Rāja yoga

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Rāja yoga (/ˈrɑːə ˈjɡə/; "royal yoga", "royal union", also known as classical yoga and aṣṭānga yoga) is a form of meditation in which the mind is trained to be focused at one point. It aims at the calming of the mind using a succession of steps, culminating in samadhi. According to the samkhya-based Raja yoga-philosohy, this results in kaivalya, the recognition of the pure mind, and the subsequent liberation from rebirth.

Since medieval times, Raja yoga has been regarded as one of the six schools of orthodox (astika) Hindu philosophy. The school declined after the 12th century, to be revived in the 19th century due to popular interest in Asian religions. Due to this revival, the 4th century Yoga Sūtras has gained great popularity.


In the context of Hindu philosophy, rāja yoga is known simply as yoga. The term rāja yoga is a retronym, introduced in the 19th-century by Swami Vivekananda.[1] The prior use of the term rāja yoga in the Hatha Yoga Pradipika refers to the highest form of yoga, laya yoga, described in this text. The HYP is a text of the Natha sampradaya[2] and is not concerned with the yoga taught in the Yoga Sutras of Patanjali.


Yoga Sutras of Patanjali[edit]

Raja Yoga received the status of orthodoxy due to its constituting text, the Yoga Sutras of Patanjali. The Yoga Sutras are a composite of various texts,[3][4][5] composed in c.400 CE.[6] They resemble the Buddhist jhanas.[7][note 1] Traditionally it is ascribed to Patanjali, who compiled various traditions and wrote a commenatry on those, together forming the Pātañjalayogaśāstra ("The Treatise on Yoga according to Patañjali"), which consisted of both Sūtras and Bhāṣya.[6] According to Wuyastik, referencing Maas,

Patanjali took materials about yoga from older traditions, and added his own explanatory passages to create the unified work that, since 1100 CE, has been considered the work of two people.[5]

According to Axel Michaels, the Yoga Sutras are a collection of fragments and traditions of texts stemming from the 2nd or 3rd century.[8] According to Feuerstein, the Yoga Sutras are a condensation of two different traditions, namely "eight limb yoga" (ashtanga yoga) and action yoga (kriya yoga).[3] The kriya yoga part is contained in chapter 1, chapter 2 verse 1-27, chapter 3 except verse 54, and chapter 4.[3] The "eight limb yoga" is described in chapter 2 verse 28-55, and chapter 3 verse 3 and 54.[3]

Development and influence[edit]

The major commentaries on the Yoga Sutras were written between the ninth and sixteenth century.[9] After the twelfth century, the school started to decline, and no defense of Patanjali's Yoga philosophy was written anymore.[9] By the sixteenth century Patanjali's Yoga philosophy had virtually become extinct.[9] The manuscript of the Yoga Sutras was no longer copied, since nobody read the text, and no instruction in its philosophy took place anymore.[10]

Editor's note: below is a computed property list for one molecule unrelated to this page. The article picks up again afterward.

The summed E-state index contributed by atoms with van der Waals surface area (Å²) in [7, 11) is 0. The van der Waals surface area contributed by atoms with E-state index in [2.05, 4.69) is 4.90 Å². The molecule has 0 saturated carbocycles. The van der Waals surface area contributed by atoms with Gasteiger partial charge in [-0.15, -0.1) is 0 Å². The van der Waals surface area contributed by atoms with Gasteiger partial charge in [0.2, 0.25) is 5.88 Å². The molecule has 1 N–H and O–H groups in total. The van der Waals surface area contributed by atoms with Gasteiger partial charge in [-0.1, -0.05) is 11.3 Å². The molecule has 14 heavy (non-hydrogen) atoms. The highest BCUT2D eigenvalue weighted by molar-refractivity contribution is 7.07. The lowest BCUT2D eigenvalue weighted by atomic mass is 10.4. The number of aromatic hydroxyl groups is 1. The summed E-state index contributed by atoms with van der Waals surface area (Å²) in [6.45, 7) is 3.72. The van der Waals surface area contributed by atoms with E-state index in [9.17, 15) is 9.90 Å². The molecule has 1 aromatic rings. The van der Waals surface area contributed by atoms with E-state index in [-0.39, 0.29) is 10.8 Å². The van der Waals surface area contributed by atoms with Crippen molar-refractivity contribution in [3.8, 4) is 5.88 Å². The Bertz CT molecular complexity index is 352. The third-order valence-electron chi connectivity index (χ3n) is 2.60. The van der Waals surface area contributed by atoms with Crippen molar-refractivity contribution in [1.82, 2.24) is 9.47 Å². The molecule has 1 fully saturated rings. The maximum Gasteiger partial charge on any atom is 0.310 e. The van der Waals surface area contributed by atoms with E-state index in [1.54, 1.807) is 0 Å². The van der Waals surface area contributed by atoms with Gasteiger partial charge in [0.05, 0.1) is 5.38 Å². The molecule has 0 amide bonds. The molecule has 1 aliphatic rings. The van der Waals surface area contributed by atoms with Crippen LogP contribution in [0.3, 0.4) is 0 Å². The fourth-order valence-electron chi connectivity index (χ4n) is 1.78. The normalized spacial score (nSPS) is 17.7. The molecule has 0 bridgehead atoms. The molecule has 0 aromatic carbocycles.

Popular interest arose in the 19th century, when the practice of yoga according to the Yoga Sutras became regarded as the science of yoga and the "supreme contemplative path to selfrealization" by Vivekananda, following Helena Blavatsky, president of the Theosophical Society.[11]


Rāja yoga is concerned with the mind (citta) and its fluctuations (vṛttis). Rāja yoga aims at controlling all thought-waves or mental modifications. Patañjali's Yoga Sutras begin with the statement yogaś citta-vṛtti-nirodhaḥ (1.2), "Yoga limits the oscillations of the mind". They go on to detail the ways in which mind can create false ideations, and advocate arduous, dedicated meditation on real objects or subjects. This process, it is said, leads to a state of quiet detachment, vairāgya, in which there is mastery over the thirst (tṛṣṇā, taṇhā) of the senses. According to Swami Satchidananda,

Every thought, feeling, perception, or memory you may have causes a modification, or ripple, in the mind. It distorts and colors the mental mirror. If you can restrain the mind from forming into modifications, there will be no distortion, and you will experience your true Self.[citation needed]

A rāja yogi starts his sādhanā with a certain minimum of āsana and prāṇāyāma, as a preparation for the meditation and concentration.

Eight limbs of astanga yoga[edit]

Rāja yoga is traditionally referred to as aṣṭānga (eight-limbed) yoga because there are eight aspects to the path to which one must attend.[12] The eight limbs of astanga yoga are:

They are sometimes divided into the lower and the upper four limbs, the lower ones—from yama to pranayama—being parallel to the lower limbs of hatha yoga, while the upper ones—from pratyahara to samadhi—being specific for the rāja yoga. The upper three limbs practiced simultaneously constitute the samyama.